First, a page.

Out of Oz
Written by: Gregory Maguire
Published By: William Morrow
Reviewed by Melissa Minners
In 1995, Gregory Maguire turned the world of Oz upside down, creating a new series of novels about the Wicked Witch of the West and her descendants. The first novel of the series gave us new insight into the green witch known as Elphaba and sparked a renewed interest into the world of Oz first created by Frank L. Baum. On the heels of Magruire’s first novel, Wicked, came the much-beloved musical of the same name and two more novels to continue the story, Son of a Witch and A Lion Among Men. Loyal fans of The Wicked Years series of books by Gregory Maguire have been waiting quite some time for a new installment. We were rewarded with, what has been announced to be the last of the series, entitled Out of Oz.
Out of Oz follows the story of Rain, son of Liir and Candle, granddaughter of Elphaba, formerly known as the Wicked Witch of the West. As the book opens, there is much unrest in the land of Oz. The Emerald City and Munchkinland are at war and Commander Cherrystone has just claimed Mockbeggar Hall, home of Lady Glinda, for the Emerald City. For the past decade, Lady Glinda has been protecting a secret from the world, a secret born green, but now showing no verdant strain through the trickery of magic. She has been harboring Elphaba’s granddaughter as one of her servants at the urgings of Liir. She has also been hiding the much sought after book of magic known as the Grimmerie.
Realizing that Cherrystone has cottoned onto who Rain really is, Glinda makes a desperate attempt to save her, entrusting her care and that of the Grimmerie to the Keepers of the Time Clock. But not before she and Rain use the book to stop Cherrystone from invading Munchkinland with a horde of fire-breathing dragons. It is with this group, headed by a dwarf named Mr. Boss, that she meets the Cowardly Lion and her Aunt Nor. They eventually come upon her parents, Liir and Candle, hiding out and hoping to remain undiscovered by either side of the war.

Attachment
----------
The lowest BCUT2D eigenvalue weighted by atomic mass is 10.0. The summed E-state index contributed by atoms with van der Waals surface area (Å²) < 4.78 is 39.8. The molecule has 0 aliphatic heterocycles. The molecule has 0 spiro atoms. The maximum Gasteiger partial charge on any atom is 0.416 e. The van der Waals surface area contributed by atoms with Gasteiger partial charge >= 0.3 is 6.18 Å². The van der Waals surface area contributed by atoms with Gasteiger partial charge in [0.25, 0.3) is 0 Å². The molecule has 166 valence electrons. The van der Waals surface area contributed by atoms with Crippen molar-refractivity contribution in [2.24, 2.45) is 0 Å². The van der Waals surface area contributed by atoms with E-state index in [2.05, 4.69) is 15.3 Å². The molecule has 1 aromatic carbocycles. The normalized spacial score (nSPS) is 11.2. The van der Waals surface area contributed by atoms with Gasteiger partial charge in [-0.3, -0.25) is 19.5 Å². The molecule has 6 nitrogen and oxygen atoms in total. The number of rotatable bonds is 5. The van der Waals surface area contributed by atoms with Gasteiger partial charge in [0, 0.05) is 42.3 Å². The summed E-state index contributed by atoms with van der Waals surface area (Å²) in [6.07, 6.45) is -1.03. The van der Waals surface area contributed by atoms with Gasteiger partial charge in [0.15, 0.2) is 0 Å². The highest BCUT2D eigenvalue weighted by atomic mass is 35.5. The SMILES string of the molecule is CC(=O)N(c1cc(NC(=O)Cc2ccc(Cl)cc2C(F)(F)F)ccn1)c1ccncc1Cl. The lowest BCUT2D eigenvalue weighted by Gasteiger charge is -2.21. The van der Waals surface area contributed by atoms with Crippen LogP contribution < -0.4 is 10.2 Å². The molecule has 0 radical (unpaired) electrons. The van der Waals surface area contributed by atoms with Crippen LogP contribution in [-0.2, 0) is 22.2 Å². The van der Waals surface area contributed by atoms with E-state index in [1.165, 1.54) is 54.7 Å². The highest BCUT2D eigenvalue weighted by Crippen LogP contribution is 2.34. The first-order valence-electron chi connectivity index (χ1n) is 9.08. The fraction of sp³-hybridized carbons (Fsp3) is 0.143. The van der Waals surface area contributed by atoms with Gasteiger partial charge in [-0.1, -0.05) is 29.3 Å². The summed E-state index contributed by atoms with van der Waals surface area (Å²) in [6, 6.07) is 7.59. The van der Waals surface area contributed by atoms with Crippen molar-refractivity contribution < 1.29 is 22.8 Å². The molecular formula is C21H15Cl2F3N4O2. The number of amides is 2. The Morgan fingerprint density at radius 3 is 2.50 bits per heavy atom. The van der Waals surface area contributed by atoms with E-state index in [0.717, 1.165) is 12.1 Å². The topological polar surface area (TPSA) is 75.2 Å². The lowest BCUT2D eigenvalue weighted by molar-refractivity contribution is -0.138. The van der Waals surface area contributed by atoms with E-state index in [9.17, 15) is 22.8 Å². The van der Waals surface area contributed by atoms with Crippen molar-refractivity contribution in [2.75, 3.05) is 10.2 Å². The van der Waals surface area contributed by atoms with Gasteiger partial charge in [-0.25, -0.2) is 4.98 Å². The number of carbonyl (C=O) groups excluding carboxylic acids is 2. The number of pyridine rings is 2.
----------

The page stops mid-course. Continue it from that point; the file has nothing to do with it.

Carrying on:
Rain is uncomfortable after all these years with parents who she has never known longing to dote upon her. She remains distant and aloof, which is all for the best as the group realizes that they are once again in danger of being found and must split up. If either side discovered Liir or Rain’s relation to Elphaba, they will suspect their ability to read the Grimmerie as Elphaba could and use that ability to destroy the other side.
Rain goes into hiding at a school for girls where she meets a boy her age. Becoming fast friends, they have little time to pursue their relationship further once it is announced that the Grimmerie has been found. As Rain travels to find her family, she learns that her father has also been taken. Can Rain and her friends discover which side he has been taken by and rescue him before the Grimmerie can be used as a tool of destruction?
Out of Oz also harkens the return of several past characters, including Dorothy, who arrives in quite the interesting fashion, once again crash-landing in Munchkinland, this time in an elevator. Written in an effort to add some closure to the series, we also get to see what has happened to Chistery, the flying monkey, Nanna, and other characters met throughout The Wicked Years series. There is even a hint of an answer to the rumors of Elphaba and whether or not she is still alive.
I enjoyed reading the further adventures of Rain, Liir, Brrr (The Cowardly Lion), Nor, Candle, Lady Glinda and others I had grown to adore in this series. The novel was extremely suspenseful, what with the tangles Rain seemed to keep getting herself into. It also went a long way in solving numerous mysteries kept alive in the first three novels of the series, revealing quite a bit, including what happened to the last Ozma of Oz.
And yet, I felt little closure in reading the last chapters of the novel. I found too little was left open to chance, as if Maguire wasn’t at all certain that he wanted to give this all up and left things open to create another novel if he felt like returning to Oz. I’m all up for leaving certain things to the imagination, but there are some things you just want concrete answers to and Out of Oz never really supplies that. Without giving too much away, a lot of the ending is open to interpretation and the future of Oz is left uncertain.
I had a great time reading Out of Oz and watching Rain grow up along the way. I believe that other fans of The Wicked Years series will find this novel just as enjoyable as I did. However, there is no way that I am convinced that Out of Oz is the final chapter of this series. For some reason, although Maguire seems firm in his resolve that this is the final novel in the series, I will be waiting for yet another novel featuring one or more of the characters of The Wicked Years series in the future. Out of Oz may mark the end of The Wicked Years series, but it may not be the end of these characters. A new time in Oz is dawning and this may spark a new series of novels with a new series title.